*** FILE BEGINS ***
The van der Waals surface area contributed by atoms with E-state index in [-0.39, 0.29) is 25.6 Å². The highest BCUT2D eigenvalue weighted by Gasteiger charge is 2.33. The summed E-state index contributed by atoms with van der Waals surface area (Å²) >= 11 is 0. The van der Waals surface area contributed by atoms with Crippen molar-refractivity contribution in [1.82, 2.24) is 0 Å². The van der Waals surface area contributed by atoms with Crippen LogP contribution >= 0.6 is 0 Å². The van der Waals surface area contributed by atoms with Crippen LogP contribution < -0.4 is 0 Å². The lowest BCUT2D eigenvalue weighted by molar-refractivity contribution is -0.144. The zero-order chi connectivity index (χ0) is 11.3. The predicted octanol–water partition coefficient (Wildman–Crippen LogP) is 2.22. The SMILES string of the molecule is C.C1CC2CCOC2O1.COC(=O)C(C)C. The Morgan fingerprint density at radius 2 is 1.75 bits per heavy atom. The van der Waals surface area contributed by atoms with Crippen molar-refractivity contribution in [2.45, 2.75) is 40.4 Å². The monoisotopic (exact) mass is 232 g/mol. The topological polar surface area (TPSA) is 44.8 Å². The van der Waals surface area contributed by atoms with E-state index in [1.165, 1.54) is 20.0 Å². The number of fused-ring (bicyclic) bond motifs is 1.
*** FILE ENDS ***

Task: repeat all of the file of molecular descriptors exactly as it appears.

The van der Waals surface area contributed by atoms with E-state index in [-0.39, 0.29) is 25.6 Å². The highest BCUT2D eigenvalue weighted by Gasteiger charge is 2.33. The summed E-state index contributed by atoms with van der Waals surface area (Å²) >= 11 is 0. The van der Waals surface area contributed by atoms with Crippen molar-refractivity contribution in [1.82, 2.24) is 0 Å². The van der Waals surface area contributed by atoms with Crippen LogP contribution >= 0.6 is 0 Å². The van der Waals surface area contributed by atoms with Crippen LogP contribution < -0.4 is 0 Å². The lowest BCUT2D eigenvalue weighted by molar-refractivity contribution is -0.144. The zero-order chi connectivity index (χ0) is 11.3. The predicted octanol–water partition coefficient (Wildman–Crippen LogP) is 2.22. The SMILES string of the molecule is C.C1CC2CCOC2O1.COC(=O)C(C)C. The Morgan fingerprint density at radius 2 is 1.75 bits per heavy atom. The van der Waals surface area contributed by atoms with Crippen molar-refractivity contribution in [2.45, 2.75) is 40.4 Å². The monoisotopic (exact) mass is 232 g/mol. The topological polar surface area (TPSA) is 44.8 Å². The van der Waals surface area contributed by atoms with E-state index in [1.165, 1.54) is 20.0 Å². The number of fused-ring (bicyclic) bond motifs is 1.